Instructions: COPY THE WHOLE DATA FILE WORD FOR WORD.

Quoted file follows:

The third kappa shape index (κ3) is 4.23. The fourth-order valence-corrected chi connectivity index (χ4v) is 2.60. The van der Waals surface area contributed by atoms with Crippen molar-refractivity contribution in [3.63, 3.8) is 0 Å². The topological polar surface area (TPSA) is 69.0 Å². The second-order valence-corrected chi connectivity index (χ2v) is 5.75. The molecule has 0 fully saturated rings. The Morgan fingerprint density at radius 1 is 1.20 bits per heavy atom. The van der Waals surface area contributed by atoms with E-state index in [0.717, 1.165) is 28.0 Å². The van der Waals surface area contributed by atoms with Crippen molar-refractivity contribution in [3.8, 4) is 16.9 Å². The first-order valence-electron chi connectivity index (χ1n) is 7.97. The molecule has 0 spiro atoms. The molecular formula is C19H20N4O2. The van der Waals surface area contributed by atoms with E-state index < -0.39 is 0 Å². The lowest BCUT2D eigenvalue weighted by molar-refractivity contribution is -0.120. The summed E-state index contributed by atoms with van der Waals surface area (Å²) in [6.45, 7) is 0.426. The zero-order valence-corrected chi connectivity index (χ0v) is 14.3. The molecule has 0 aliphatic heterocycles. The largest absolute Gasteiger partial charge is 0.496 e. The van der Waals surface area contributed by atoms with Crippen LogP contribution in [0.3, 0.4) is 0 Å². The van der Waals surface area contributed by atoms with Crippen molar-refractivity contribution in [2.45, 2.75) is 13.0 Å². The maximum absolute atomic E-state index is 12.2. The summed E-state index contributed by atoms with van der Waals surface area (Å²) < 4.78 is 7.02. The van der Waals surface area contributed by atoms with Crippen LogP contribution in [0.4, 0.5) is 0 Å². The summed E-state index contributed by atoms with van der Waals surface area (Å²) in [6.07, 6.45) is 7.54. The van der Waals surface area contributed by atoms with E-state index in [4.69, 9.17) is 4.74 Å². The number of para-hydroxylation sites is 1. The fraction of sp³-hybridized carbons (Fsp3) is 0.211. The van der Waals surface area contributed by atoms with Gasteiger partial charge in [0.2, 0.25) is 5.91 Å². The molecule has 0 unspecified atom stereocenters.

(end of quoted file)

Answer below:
The third kappa shape index (κ3) is 4.23. The fourth-order valence-corrected chi connectivity index (χ4v) is 2.60. The van der Waals surface area contributed by atoms with Crippen molar-refractivity contribution in [3.63, 3.8) is 0 Å². The topological polar surface area (TPSA) is 69.0 Å². The second-order valence-corrected chi connectivity index (χ2v) is 5.75. The molecule has 0 fully saturated rings. The Morgan fingerprint density at radius 1 is 1.20 bits per heavy atom. The van der Waals surface area contributed by atoms with E-state index in [0.717, 1.165) is 28.0 Å². The van der Waals surface area contributed by atoms with Crippen molar-refractivity contribution in [3.8, 4) is 16.9 Å². The first-order valence-electron chi connectivity index (χ1n) is 7.97. The molecule has 0 spiro atoms. The molecular formula is C19H20N4O2. The van der Waals surface area contributed by atoms with E-state index < -0.39 is 0 Å². The lowest BCUT2D eigenvalue weighted by molar-refractivity contribution is -0.120. The summed E-state index contributed by atoms with van der Waals surface area (Å²) in [6.45, 7) is 0.426. The zero-order valence-corrected chi connectivity index (χ0v) is 14.3. The molecule has 0 aliphatic heterocycles. The largest absolute Gasteiger partial charge is 0.496 e. The van der Waals surface area contributed by atoms with Crippen LogP contribution in [0.3, 0.4) is 0 Å². The van der Waals surface area contributed by atoms with Crippen molar-refractivity contribution in [2.45, 2.75) is 13.0 Å². The maximum absolute atomic E-state index is 12.2. The summed E-state index contributed by atoms with van der Waals surface area (Å²) < 4.78 is 7.02. The van der Waals surface area contributed by atoms with Crippen LogP contribution in [0.4, 0.5) is 0 Å². The summed E-state index contributed by atoms with van der Waals surface area (Å²) in [6.07, 6.45) is 7.54. The van der Waals surface area contributed by atoms with E-state index in [4.69, 9.17) is 4.74 Å². The number of para-hydroxylation sites is 1. The fraction of sp³-hybridized carbons (Fsp3) is 0.211. The van der Waals surface area contributed by atoms with Gasteiger partial charge in [0.2, 0.25) is 5.91 Å². The molecule has 0 unspecified atom stereocenters.